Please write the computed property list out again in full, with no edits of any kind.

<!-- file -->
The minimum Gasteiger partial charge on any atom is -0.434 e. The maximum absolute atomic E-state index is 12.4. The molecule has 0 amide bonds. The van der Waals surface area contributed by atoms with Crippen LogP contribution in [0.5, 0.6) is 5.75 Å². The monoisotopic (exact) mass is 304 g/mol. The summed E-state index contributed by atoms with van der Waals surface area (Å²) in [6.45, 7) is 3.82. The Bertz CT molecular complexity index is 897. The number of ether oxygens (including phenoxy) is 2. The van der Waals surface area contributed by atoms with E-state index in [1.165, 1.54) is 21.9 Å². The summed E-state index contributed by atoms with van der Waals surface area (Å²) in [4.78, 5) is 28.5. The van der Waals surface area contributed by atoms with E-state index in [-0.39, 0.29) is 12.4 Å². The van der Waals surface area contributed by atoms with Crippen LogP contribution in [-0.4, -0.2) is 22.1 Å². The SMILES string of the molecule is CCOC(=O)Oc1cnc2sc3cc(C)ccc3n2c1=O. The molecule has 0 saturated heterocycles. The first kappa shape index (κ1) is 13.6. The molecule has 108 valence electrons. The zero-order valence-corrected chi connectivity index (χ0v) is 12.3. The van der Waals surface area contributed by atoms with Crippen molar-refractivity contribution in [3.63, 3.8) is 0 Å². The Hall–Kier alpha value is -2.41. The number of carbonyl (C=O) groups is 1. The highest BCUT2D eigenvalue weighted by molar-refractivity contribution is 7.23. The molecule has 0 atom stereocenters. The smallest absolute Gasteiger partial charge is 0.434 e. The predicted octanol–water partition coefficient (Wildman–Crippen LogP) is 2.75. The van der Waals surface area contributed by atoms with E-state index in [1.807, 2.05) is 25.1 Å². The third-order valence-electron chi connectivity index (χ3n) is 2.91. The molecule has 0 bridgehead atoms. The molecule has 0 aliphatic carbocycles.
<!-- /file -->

The minimum Gasteiger partial charge on any atom is -0.434 e. The maximum absolute atomic E-state index is 12.4. The molecule has 0 amide bonds. The van der Waals surface area contributed by atoms with Crippen LogP contribution in [0.5, 0.6) is 5.75 Å². The monoisotopic (exact) mass is 304 g/mol. The summed E-state index contributed by atoms with van der Waals surface area (Å²) in [6.45, 7) is 3.82. The Bertz CT molecular complexity index is 897. The number of ether oxygens (including phenoxy) is 2. The van der Waals surface area contributed by atoms with E-state index in [1.165, 1.54) is 21.9 Å². The summed E-state index contributed by atoms with van der Waals surface area (Å²) in [4.78, 5) is 28.5. The van der Waals surface area contributed by atoms with E-state index in [-0.39, 0.29) is 12.4 Å². The van der Waals surface area contributed by atoms with Crippen LogP contribution in [-0.4, -0.2) is 22.1 Å². The SMILES string of the molecule is CCOC(=O)Oc1cnc2sc3cc(C)ccc3n2c1=O. The molecule has 0 saturated heterocycles. The first kappa shape index (κ1) is 13.6. The molecule has 108 valence electrons. The zero-order valence-corrected chi connectivity index (χ0v) is 12.3. The van der Waals surface area contributed by atoms with Crippen molar-refractivity contribution in [3.63, 3.8) is 0 Å². The Hall–Kier alpha value is -2.41. The number of carbonyl (C=O) groups is 1. The highest BCUT2D eigenvalue weighted by molar-refractivity contribution is 7.23. The molecule has 0 atom stereocenters. The smallest absolute Gasteiger partial charge is 0.434 e. The predicted octanol–water partition coefficient (Wildman–Crippen LogP) is 2.75. The van der Waals surface area contributed by atoms with E-state index in [1.807, 2.05) is 25.1 Å². The third-order valence-electron chi connectivity index (χ3n) is 2.91. The molecule has 0 bridgehead atoms. The molecule has 0 aliphatic carbocycles.